DARPA has funded a new project called MUSICA (Musical Improvising Collaborative Agent), which aims to explore more natural and deeper relationships between computer and humans. Basing it on how jazz musicians riff off with one another, the project hopes to develop a similar dynamic by teaching machines to play improv jazz. Machines were first loaded with jazz solo recordings from different musicians, and by analyzing the musical components such as harmony and rhythm the computers will begin to come up with an appropriate musical response in real-time. Ben Grosser of University of Illinois at Urbana Champaign says that hopefully by next summer they'll be able to develop a "call and answer" system where "I can play a line of music, and the system will analyze that line and give an answer as close to real time as possible."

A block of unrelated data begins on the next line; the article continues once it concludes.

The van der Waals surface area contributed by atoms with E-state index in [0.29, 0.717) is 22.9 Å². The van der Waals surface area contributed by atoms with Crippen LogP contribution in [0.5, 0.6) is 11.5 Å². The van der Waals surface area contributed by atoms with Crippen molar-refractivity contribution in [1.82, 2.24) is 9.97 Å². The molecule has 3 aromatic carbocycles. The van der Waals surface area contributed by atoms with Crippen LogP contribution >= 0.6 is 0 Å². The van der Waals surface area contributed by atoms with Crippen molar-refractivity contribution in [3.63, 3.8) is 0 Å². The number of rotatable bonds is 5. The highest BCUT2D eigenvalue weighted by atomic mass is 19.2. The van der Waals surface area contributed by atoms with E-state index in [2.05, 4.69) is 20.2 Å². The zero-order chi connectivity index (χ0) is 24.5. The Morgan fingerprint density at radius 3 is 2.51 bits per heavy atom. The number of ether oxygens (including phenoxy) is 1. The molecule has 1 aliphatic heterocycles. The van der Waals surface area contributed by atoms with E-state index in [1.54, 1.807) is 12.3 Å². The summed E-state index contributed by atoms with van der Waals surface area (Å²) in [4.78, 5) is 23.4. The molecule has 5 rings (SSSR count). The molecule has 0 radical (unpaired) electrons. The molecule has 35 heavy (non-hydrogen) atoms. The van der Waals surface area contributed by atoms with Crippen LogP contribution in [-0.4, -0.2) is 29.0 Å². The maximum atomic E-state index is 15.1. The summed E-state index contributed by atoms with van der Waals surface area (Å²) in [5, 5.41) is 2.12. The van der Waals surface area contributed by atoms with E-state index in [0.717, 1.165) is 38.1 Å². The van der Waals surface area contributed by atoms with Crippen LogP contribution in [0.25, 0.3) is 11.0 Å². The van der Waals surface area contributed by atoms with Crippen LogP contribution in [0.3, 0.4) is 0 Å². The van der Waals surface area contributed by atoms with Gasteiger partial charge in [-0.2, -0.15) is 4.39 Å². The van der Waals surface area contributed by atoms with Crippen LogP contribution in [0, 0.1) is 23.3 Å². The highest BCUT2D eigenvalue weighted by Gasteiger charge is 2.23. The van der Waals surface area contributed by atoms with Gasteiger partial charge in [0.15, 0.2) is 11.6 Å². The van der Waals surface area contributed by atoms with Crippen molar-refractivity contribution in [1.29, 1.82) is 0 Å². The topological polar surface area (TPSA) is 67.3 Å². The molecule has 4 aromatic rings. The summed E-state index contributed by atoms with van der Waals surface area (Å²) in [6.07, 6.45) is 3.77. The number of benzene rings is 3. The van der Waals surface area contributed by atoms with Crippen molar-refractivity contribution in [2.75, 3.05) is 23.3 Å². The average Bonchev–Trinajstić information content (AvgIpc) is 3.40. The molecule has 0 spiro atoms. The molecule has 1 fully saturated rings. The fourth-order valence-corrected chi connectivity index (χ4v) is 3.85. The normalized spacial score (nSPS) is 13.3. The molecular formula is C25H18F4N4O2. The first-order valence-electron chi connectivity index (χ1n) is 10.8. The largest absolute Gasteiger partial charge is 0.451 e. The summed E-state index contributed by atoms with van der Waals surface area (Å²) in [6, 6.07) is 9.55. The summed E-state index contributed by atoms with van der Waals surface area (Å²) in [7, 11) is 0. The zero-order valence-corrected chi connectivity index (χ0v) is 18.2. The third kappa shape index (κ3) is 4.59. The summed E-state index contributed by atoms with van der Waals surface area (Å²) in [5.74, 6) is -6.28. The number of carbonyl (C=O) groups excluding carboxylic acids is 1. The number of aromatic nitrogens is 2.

Grosser shares that language-based interfaces are quite limited, and teaching robots to communicate without an actual language might make "interactions between humans and machines a lot deeper." In order for machines and humans to work well together, the former must first learn how to pick up "what the humans are putting down." Grosser admits that this project is a "crazy idea," but he believes that this will give a different understanding of the human creative process by figuring out the limits of computational creativity.